Amadhila Shilongo wants his son to recover quickly, hoping things would get back to normal after he was assaulted in Johannesburg, South Africa, last week.
The father spoke to The Namibian yesterday at Windhoek Central Hospital where his son, Sam Shilongo, is hospitalised.
Doctors have told the family that Sam was still not in a good state, Amadhila said.
He described his son as his right hand and the breadwinner of the family.
“My son is my right hand, the firstborn to his four other siblings. He always ensures that we have something to eat or sends us money for our necessities,” the father said.
What pains him was that his son was not only assaulted, but was also robbed of N$7 000, he said.
“When my son was on the ground, he told me they forcefully took money from his pockets,” Amadhila said.
He dismissed allegations that his son’s eyes were removed, saying Sam’s attackers had fired a bullet which went through one side of his eye to the other.
The Ministry of International Relations and Cooperation earlier this week said they have heard about the incident through the Namibian embassy in South Africa.
“On Friday, a police attaché went to the site, but the person left by plane that Friday morning,” ministry spokesperson Bertha Amakali said.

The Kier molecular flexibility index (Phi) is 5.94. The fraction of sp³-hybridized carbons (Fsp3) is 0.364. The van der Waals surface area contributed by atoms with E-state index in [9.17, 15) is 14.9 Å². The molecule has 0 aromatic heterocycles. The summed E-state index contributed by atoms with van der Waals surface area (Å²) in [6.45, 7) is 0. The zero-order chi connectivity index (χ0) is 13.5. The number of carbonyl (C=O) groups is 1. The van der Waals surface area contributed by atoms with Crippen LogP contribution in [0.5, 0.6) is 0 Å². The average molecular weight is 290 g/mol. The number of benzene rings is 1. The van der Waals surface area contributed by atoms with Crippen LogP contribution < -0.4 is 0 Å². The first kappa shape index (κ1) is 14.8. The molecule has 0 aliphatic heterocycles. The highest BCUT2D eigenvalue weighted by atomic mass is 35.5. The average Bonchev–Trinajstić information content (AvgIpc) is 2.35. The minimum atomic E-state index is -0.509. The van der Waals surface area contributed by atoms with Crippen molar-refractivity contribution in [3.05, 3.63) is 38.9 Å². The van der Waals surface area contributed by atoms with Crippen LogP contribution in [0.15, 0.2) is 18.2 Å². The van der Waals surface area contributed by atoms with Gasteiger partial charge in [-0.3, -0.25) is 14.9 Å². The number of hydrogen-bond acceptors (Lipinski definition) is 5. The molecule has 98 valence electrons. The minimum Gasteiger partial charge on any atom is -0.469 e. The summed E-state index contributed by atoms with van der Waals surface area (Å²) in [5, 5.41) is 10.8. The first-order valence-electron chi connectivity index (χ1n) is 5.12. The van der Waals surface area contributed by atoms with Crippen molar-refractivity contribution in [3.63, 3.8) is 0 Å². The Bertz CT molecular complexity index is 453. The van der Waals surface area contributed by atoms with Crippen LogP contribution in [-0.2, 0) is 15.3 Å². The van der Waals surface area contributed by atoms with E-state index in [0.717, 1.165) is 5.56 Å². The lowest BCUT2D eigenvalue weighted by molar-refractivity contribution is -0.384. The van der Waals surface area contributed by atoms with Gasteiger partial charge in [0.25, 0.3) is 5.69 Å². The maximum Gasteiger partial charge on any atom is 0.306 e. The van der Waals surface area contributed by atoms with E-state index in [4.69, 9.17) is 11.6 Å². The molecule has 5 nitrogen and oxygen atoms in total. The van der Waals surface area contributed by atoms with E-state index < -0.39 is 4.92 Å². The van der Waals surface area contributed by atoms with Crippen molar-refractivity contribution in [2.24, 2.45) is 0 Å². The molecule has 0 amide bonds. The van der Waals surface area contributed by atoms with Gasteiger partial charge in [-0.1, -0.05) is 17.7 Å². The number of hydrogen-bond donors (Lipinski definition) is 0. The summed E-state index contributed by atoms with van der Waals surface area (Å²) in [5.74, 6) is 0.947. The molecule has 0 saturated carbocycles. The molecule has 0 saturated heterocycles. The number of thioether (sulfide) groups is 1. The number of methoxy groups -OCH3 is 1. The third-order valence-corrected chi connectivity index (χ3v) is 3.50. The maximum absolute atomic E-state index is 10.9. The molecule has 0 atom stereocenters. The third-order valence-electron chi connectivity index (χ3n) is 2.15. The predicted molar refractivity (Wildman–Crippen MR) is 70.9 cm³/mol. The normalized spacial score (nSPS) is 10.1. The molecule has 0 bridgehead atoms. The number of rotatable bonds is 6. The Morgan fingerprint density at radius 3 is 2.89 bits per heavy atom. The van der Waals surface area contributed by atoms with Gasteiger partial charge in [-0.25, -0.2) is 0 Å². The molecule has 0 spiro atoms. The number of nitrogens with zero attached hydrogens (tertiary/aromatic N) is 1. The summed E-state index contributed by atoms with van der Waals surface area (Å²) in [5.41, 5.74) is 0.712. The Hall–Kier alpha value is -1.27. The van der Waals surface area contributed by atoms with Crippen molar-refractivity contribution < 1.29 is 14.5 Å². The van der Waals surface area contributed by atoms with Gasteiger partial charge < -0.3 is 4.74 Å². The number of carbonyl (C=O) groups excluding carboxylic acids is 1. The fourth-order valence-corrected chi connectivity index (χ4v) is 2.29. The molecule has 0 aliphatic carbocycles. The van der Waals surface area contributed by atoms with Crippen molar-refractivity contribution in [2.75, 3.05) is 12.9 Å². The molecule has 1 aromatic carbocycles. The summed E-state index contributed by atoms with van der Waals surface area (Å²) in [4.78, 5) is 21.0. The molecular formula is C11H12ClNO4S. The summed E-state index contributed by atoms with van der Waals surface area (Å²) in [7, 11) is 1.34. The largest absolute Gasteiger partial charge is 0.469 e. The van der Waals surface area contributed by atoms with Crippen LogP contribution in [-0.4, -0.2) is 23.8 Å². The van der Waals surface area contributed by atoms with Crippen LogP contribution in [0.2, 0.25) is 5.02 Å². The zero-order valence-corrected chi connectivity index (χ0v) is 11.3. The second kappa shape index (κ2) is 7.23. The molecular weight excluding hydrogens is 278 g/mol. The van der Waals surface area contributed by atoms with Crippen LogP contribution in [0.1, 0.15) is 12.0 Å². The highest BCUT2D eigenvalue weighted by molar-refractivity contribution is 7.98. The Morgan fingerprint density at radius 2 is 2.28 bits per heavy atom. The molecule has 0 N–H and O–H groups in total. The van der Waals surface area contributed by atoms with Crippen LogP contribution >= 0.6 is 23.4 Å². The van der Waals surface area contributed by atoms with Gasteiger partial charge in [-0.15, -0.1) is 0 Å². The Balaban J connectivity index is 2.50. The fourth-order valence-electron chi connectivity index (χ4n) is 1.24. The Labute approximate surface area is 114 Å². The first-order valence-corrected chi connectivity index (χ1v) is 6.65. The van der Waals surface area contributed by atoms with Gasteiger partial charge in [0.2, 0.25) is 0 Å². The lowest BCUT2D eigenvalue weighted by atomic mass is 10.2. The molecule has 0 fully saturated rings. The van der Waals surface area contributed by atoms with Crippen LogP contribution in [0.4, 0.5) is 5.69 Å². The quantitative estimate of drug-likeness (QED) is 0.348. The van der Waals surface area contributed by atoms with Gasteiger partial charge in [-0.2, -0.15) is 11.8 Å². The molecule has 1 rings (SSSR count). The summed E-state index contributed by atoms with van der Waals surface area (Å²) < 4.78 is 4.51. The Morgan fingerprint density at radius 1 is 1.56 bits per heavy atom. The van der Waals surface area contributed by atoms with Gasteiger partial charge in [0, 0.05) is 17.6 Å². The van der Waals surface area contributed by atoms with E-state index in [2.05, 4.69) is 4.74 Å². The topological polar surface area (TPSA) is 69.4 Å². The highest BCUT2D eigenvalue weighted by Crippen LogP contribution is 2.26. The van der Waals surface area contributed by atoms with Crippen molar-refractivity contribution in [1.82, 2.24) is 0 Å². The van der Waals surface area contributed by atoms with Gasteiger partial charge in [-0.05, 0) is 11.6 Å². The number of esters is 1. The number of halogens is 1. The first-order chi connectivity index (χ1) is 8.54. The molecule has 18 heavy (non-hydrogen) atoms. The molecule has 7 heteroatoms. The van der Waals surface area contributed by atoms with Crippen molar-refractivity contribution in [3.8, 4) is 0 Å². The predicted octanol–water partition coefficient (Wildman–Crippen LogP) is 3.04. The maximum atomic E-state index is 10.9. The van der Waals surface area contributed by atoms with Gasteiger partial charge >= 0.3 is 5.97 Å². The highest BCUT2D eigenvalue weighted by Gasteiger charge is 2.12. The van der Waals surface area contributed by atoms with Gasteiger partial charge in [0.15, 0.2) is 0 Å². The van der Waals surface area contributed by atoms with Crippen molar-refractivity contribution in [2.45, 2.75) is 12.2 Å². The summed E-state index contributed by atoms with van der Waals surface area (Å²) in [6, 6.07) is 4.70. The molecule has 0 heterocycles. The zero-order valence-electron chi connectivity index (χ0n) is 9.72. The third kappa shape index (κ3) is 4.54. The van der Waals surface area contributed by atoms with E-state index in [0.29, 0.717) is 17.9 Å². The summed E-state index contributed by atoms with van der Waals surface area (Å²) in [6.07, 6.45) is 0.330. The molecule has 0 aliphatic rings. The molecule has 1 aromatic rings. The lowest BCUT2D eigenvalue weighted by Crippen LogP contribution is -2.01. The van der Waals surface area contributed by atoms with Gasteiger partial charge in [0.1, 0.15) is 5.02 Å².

Police spokesperson Elifas Kuwinga this week said the police were unable to share any information on the alleged assault.
“That information, unfortunately, I cannot comment on. We do not have a report on that nor an official one with confirmation on whether it is in South Africa,” he said.
Sam’s father believes the attackers wanted to kill him.
“They wanted to kill my son, but instead the bullet went through his eyes,” Amadhila said.
He said his heart sank when he received a phone call from his son’s colleagues, explaining what had happened to him.
He said Sam explained to him that the four suspects initially pointed a gun to his head, and because of the chaos they did not manage to shoot him in the head.
Instead the bullet went through his eyes.
“I was in the village when I received a phone call from bus drivers at Lüderitz and they told me that my son was shot in South Africa.
“He used to transport people from Namibia to South Africa and vice versa, and he was operating legally as he had a driving permit,” Amadhila said.
He said people are speculating that Sam was a criminal.
“How was he allowed to cross the border every time travelling between two countries if he was doing anything illegal?
“My son is not a criminal and he would never be. I do not appreciate how social media has spread the wrong information and insensitive videos of him bleeding. That completely broke my heart,” Amadhila said.
Elizabeth Kamuhanga, Sam’s aunt, said the news broke her heart.
“I started crying in the office,” she said.
Kamuhanga said she went to the airport to pick up Sam.
“I feel like I lost a breadwinner although he is still alive. Sam is the breadwinner on both his mother and father’s side.
“Sam is a nice boy, he always calls me ‘mommy’,” she said.
Although the family claims members of the South African police this week arrived in Namibia regarding the incident, national police spokesperson deputy commissioner Kauna Shikwambi said she was not aware of it.